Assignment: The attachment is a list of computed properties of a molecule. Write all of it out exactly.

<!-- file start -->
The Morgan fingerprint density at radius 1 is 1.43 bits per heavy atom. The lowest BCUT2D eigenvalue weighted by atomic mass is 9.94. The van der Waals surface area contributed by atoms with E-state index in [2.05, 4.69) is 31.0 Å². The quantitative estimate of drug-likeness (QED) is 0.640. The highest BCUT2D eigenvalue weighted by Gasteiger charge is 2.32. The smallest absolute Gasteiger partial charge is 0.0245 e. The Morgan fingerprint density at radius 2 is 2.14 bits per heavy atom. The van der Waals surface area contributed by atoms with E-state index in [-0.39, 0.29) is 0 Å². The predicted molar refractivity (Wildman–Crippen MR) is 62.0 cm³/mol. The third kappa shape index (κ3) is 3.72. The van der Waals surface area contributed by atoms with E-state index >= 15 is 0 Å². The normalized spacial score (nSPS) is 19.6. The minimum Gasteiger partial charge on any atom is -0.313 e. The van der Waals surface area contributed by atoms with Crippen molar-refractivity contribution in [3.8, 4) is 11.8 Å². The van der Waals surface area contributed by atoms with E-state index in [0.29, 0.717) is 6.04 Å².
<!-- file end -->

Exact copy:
The Morgan fingerprint density at radius 1 is 1.43 bits per heavy atom. The lowest BCUT2D eigenvalue weighted by atomic mass is 9.94. The van der Waals surface area contributed by atoms with E-state index in [2.05, 4.69) is 31.0 Å². The quantitative estimate of drug-likeness (QED) is 0.640. The highest BCUT2D eigenvalue weighted by Gasteiger charge is 2.32. The smallest absolute Gasteiger partial charge is 0.0245 e. The Morgan fingerprint density at radius 2 is 2.14 bits per heavy atom. The van der Waals surface area contributed by atoms with E-state index in [-0.39, 0.29) is 0 Å². The predicted molar refractivity (Wildman–Crippen MR) is 62.0 cm³/mol. The third kappa shape index (κ3) is 3.72. The van der Waals surface area contributed by atoms with E-state index >= 15 is 0 Å². The normalized spacial score (nSPS) is 19.6. The minimum Gasteiger partial charge on any atom is -0.313 e. The van der Waals surface area contributed by atoms with Crippen molar-refractivity contribution in [3.8, 4) is 11.8 Å². The van der Waals surface area contributed by atoms with E-state index in [0.29, 0.717) is 6.04 Å².